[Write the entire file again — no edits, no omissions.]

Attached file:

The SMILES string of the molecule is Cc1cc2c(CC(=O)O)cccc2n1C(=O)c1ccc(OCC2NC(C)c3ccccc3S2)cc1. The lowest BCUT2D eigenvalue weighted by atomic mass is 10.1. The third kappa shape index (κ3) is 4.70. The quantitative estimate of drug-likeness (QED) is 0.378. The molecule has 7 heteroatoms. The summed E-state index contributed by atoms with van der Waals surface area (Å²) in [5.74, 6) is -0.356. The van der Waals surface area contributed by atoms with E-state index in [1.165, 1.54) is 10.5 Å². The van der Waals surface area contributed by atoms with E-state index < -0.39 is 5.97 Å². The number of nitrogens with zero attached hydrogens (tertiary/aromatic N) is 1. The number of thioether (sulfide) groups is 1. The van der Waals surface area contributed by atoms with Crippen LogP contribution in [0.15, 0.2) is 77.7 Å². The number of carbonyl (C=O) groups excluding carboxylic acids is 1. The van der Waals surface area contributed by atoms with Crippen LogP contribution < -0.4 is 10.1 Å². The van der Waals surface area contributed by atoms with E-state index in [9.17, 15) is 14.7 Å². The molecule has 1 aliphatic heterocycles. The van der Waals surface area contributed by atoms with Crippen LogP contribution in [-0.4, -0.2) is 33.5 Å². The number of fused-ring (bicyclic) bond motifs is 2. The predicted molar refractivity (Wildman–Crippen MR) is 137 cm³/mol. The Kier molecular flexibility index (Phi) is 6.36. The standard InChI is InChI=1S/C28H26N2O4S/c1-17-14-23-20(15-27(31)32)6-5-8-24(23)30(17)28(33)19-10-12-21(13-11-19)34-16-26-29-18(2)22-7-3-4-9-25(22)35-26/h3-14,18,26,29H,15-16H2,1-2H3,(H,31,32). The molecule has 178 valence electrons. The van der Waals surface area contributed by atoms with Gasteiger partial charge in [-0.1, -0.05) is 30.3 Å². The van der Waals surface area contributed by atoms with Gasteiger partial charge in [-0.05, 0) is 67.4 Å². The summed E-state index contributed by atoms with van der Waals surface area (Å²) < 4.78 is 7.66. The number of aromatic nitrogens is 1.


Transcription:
The SMILES string of the molecule is Cc1cc2c(CC(=O)O)cccc2n1C(=O)c1ccc(OCC2NC(C)c3ccccc3S2)cc1. The lowest BCUT2D eigenvalue weighted by atomic mass is 10.1. The third kappa shape index (κ3) is 4.70. The quantitative estimate of drug-likeness (QED) is 0.378. The molecule has 7 heteroatoms. The summed E-state index contributed by atoms with van der Waals surface area (Å²) in [5.74, 6) is -0.356. The van der Waals surface area contributed by atoms with E-state index in [1.165, 1.54) is 10.5 Å². The van der Waals surface area contributed by atoms with E-state index < -0.39 is 5.97 Å². The number of nitrogens with zero attached hydrogens (tertiary/aromatic N) is 1. The number of thioether (sulfide) groups is 1. The van der Waals surface area contributed by atoms with Crippen LogP contribution in [0.15, 0.2) is 77.7 Å². The number of carbonyl (C=O) groups excluding carboxylic acids is 1. The van der Waals surface area contributed by atoms with Crippen LogP contribution < -0.4 is 10.1 Å². The van der Waals surface area contributed by atoms with E-state index in [9.17, 15) is 14.7 Å². The molecule has 1 aliphatic heterocycles. The van der Waals surface area contributed by atoms with Crippen LogP contribution in [-0.4, -0.2) is 33.5 Å². The number of fused-ring (bicyclic) bond motifs is 2. The predicted molar refractivity (Wildman–Crippen MR) is 137 cm³/mol. The Kier molecular flexibility index (Phi) is 6.36. The standard InChI is InChI=1S/C28H26N2O4S/c1-17-14-23-20(15-27(31)32)6-5-8-24(23)30(17)28(33)19-10-12-21(13-11-19)34-16-26-29-18(2)22-7-3-4-9-25(22)35-26/h3-14,18,26,29H,15-16H2,1-2H3,(H,31,32). The molecule has 178 valence electrons. The van der Waals surface area contributed by atoms with Gasteiger partial charge in [-0.1, -0.05) is 30.3 Å². The van der Waals surface area contributed by atoms with Gasteiger partial charge in [-0.05, 0) is 67.4 Å². The summed E-state index contributed by atoms with van der Waals surface area (Å²) < 4.78 is 7.66. The number of aromatic nitrogens is 1.